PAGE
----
Did Cleveland alter the careers of Jordan and Lebron?

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Lebron James and Michael JordanCleveland, the abyss of the professional sports teams.  A place where great players and coaches are more often than not hidden on bad teams before opting to go elsewhere in search of greater glory.    In baseball during the 80’s there was Joe Carter and later Manny Ramirez.  Both went on to play key roles in championships with other clubs.  In football Cleveland was so bad that even Bill Belichick couldn’t win there as he compiled a not so impressive 36-44 record during his five-year tenure as the Browns’ head coach during the early to mid 90’s.  Everyone knows what he’s done with the New England Patriots.  And then there’s basketball.  Lebron James was a homegrown prodigy who was deemed the savior of the Cleveland Cavaliers and the successor to an NBA legend.  For the most part Lebron carried his own and lived up to the hype as the “Chosen One,” but his inability to get bad Cavs’ teams over the hump in the playoffs and his subsequent decision to abandon them for safer ground has threatened to tarnish his legacy.  But what about Michael Jordan?  No, “His Airness” never played for the Cavaliers but he did play in Cleveland, and there was one particular game that catapulted him into the legend that he would become.

The year was 1989.  Jordan had been in the NBA for six seasons and despite multiple playoff appearances he had yet to get the Chicago Bulls past the second round.   It was Game 5 in the first round of the NBA playoffs.  It was a best of five series back then and after Michael and the Bulls took a commanding two games to one lead, the Cavaliers tied the series at 2-2 and forced a Game 5 in Cleveland.

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Like the Bulls 108-105 overtime loss to the Cavs in Game 4, the outcome of Game 5 would hang in the balance with just seconds remaining.    Jordan hit a jumper with six seconds on the clock to give the Bulls a one point lead.  Chicago’s elation quickly turned to deflation as Craig Ehlo scored immediately for the Cavs on a lay-up with just three seconds left.  For Bulls’ fans, it seemed as if the basketball season would again end in disappointment.  But Jordan had other plans.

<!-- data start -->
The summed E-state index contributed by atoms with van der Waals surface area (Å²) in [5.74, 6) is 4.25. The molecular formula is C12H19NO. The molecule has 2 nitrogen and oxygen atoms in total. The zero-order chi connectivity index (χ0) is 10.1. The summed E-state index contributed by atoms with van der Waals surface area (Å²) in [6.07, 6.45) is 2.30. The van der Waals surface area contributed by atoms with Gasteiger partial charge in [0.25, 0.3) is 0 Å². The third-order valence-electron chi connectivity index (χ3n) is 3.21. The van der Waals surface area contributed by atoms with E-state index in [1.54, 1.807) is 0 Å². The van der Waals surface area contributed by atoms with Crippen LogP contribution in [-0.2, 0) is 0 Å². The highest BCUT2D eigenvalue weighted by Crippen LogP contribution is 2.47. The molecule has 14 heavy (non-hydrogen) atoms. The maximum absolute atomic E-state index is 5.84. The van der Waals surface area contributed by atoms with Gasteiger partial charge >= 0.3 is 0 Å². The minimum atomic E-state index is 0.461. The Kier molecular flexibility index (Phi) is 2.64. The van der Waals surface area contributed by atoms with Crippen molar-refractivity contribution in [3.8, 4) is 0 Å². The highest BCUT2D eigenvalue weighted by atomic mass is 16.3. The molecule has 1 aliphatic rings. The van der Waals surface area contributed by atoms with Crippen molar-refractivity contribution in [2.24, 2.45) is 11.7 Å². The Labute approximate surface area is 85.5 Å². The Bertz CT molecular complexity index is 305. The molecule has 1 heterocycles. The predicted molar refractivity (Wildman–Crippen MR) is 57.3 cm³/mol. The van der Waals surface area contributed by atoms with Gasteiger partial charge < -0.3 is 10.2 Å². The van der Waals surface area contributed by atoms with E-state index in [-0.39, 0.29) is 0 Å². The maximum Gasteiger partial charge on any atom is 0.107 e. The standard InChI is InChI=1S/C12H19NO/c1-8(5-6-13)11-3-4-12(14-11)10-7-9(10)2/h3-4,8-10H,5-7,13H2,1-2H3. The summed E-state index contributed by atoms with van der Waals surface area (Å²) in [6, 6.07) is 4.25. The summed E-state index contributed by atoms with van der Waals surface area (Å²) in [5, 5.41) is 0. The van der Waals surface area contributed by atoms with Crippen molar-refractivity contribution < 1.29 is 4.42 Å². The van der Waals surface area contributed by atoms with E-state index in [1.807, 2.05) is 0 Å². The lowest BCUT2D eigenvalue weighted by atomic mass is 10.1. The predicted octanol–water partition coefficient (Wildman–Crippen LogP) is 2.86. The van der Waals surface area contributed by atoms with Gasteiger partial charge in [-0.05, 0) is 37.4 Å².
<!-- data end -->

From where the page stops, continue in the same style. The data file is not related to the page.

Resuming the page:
Jim Durham made the call over Bulls Radio –

“The inbounds pass comes in to Jordan…Good! The Bulls win it! They win it!”  Jordan had hit a floating jumper over the defending Ehlo as time expired.  He finished with forty-four points in the game.

Jordan and the Bulls would go on to beat the New York Knicks in the conference semifinals before falling to the Detroit Pistons in the conference finals.  Despite the Bulls eventual playoff dismissal, “The Shot” Jordan made against the Cavs to propel the Bulls into the second round would later prove to be one of those magical moments in time when greatness was born.  Jordan would go on to win six NBA titles and arguably would have won eight had it not have been for his premature retirement following the tragic death of his father.

Two megastar players, one team, two different directions.  For Jordan, the Cavaliers created NBA royalty.  As for Lebron James, the Cavaliers created NBA public enemy number one.  Luckily for James, the beauty of life and professional sports is that time heals all wounds and winning cures everything.  So if Lebron can string together three or four championship runs over the next five years or so all will be soon be forgotten.

As for the answer as to whether or not Cleveland altered the careers of Michael Jordan and Lebron James; it’s an astounding Yes. But with that said, like Jordan, James has control of his ultimate destiny and I would like to believe that when it’s all said and done he’ll go down in NBA history as one of the Top 5 greatest players of all-time and have the championship pedigree to support it.  He might want to get a move on it however as he is currently 0-2 in the NBA finals. Only time will tell.

Aaron Moon is the CEO and a Featured Journalist for The Sports Blitz. You can contact Aaron on Facebook or follow him on Twitter @DA_Bear_Truth.

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